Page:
and God is not impotent. Paul writes to the Philippians that “it is God who works in you to will and to act in order to fulfill his good purpose.”

Once again, God has a purpose. A desire. A goal. And God never stops pursuing it…

…God in the end doesn’t get what God wants, it’s declared, because some will turn, repent, and believe, and others won’t. To explain this perspective, it’s rightly point out that love, by it’s very nature, is freedom. For there to be love there has to be the option, both now and then, to not love. To turn the other way. To reject the love extended. To say no. This perspective allows that while God is powerful and mighty, when it comes to the human heart God has to play by the same rules we do. God has to respect our freedom to choose to the very end, even at the risk of relationship itself. If at any point God overrides or co-opts or hijacks the human heart, robbing it, and us, of our freedom to choose, then God has violated the fundamental essence of what love even is.

So here, with all its British flavor, is the 3-minute C. S. Lewis reading.  As I stated to C201 readers, this was posted on YouTube on the ‘Islamic Worldview’ channel. I’ll leave it for you to ponder that one.  (For those of you reading on mobile devices or dial-up or limited data plans, this takes mere seconds to upload.)

I’ve watched this several times now, and would love to memorize this so that I could present it others.

The version of this at C201 also contains a full video clip from Ravi Zacharias.

December 12, 2009

Always Be Ready To Give An Answer…

Filed under: apologetics, evangelism — Tags: , , , , , , , , , — paulthinkingoutloud @ 4:20 pm

Okay guys, I know you read this week’s link list, but the stats say you didn’t do a lot of clicking.   I’m thinking of this one in particular:

Kevin Rogers at the blog, The Orphan Age, introduces his son Levi (15) who shares a dialog that took place in a Grade Nine class discussion.

So, that being the case, and because you gotta read it, I’m gonna copy it here:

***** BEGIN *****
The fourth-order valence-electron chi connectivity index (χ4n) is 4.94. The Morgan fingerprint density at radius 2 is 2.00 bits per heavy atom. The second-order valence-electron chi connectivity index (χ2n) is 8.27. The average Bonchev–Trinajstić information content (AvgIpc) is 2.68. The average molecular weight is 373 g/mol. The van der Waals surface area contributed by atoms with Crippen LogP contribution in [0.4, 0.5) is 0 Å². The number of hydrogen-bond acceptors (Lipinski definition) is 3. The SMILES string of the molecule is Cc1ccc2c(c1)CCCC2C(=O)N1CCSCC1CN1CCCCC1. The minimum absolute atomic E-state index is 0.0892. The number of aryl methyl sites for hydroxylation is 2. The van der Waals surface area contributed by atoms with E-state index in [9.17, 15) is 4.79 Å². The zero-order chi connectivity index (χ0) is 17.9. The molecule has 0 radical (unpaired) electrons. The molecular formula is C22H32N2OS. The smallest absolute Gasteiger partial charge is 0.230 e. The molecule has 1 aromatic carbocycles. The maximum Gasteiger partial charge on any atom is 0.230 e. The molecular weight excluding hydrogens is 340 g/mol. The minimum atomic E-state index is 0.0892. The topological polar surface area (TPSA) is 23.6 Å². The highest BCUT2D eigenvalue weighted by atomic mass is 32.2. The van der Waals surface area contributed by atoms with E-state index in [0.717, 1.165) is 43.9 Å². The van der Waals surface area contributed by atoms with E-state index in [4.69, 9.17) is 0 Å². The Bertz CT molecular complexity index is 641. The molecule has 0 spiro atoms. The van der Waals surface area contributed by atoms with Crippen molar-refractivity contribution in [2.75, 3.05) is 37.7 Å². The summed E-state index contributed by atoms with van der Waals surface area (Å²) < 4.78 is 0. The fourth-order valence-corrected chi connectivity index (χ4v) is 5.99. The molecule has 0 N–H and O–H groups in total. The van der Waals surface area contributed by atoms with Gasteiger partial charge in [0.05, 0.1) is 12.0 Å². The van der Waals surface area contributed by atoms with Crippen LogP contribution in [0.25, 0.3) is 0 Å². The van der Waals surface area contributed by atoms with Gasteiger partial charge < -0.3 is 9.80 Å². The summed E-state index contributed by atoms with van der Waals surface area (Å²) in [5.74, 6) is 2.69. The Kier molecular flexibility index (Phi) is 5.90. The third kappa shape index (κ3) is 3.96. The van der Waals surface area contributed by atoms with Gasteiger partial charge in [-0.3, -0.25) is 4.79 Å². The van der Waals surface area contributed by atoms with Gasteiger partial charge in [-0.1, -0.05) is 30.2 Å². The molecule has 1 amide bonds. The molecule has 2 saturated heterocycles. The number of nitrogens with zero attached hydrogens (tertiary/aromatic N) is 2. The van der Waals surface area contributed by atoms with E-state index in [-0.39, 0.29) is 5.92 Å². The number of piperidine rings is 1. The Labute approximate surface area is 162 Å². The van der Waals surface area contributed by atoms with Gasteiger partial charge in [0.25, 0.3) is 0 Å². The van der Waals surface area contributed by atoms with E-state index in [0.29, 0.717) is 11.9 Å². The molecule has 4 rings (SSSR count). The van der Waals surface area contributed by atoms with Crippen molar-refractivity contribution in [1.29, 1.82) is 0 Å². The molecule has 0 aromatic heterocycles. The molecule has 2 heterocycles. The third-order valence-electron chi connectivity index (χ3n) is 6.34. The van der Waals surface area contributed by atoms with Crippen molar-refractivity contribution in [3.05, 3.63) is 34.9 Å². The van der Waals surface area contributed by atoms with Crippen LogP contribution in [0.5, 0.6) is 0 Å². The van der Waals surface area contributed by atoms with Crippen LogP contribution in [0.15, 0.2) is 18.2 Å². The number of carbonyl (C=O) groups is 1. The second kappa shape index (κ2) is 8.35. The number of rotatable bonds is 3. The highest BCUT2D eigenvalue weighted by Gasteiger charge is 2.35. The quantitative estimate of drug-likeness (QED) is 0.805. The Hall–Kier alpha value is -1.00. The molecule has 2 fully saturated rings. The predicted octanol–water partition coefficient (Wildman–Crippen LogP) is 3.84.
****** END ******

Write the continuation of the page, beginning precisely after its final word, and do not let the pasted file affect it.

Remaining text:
Apologetics — the art/science of presenting reasonable defenses for the Christian faith.

When my son Levi accepted Jesus at the age of 4 or 5, he ran out onto our front porch and yelled to his friends playing in the street, “Hey guys, I am a Christian!!!

He’s now 14 and in Grade 9.  Yesterday he was in one of his classes when a discussion broke out about God.

Many opinions flew around the room.

One of the girls stated, “If there is a God, why would he make us as imperfect creations?  Why would a good God allow us to do bad things?  That would be an evil God.

Without forethought, Levi’s hand shot up.  He wasn’t sure what he would say but felt the need to say something.  He paused and then addressed the teacher.

‘Miss, is there such a thing as darkness?’

‘What do you mean Levi?’

‘If I turn off the light switch, what happens?’

‘It gets dark.’

‘So Miss, is there such a thing as darkness?’

‘Why, yes there is.’

Levi responded, ‘There is no such thing as darkness.  It is just an absence of light.  And Miss, is there such a thing as cold?’

‘Yes, there is such a thing as cold.’

‘Actually, cold is just the absence of heat.  The problem of evil and darkness in the world is just an absence of God’s love.’

The class sat stunned in silence for a moment.  Levi experienced what the Scriptures describe as the Holy Spirit giving you the words to say.  The logic and insight amazed his fellow students and the Muslim teacher who commended him for these thoughts.

I am amazed by God’s work through my kids.

~Kevin Rogers

Always be prepared to give an answer to everyone who asks you to give the reason for the hope that you have. But do this with gentleness and respect…
I Peter 3:15 (NIV)

…And if someone asks about your Christian hope, always be ready to explain it…
I Peter 3:15 (NLT)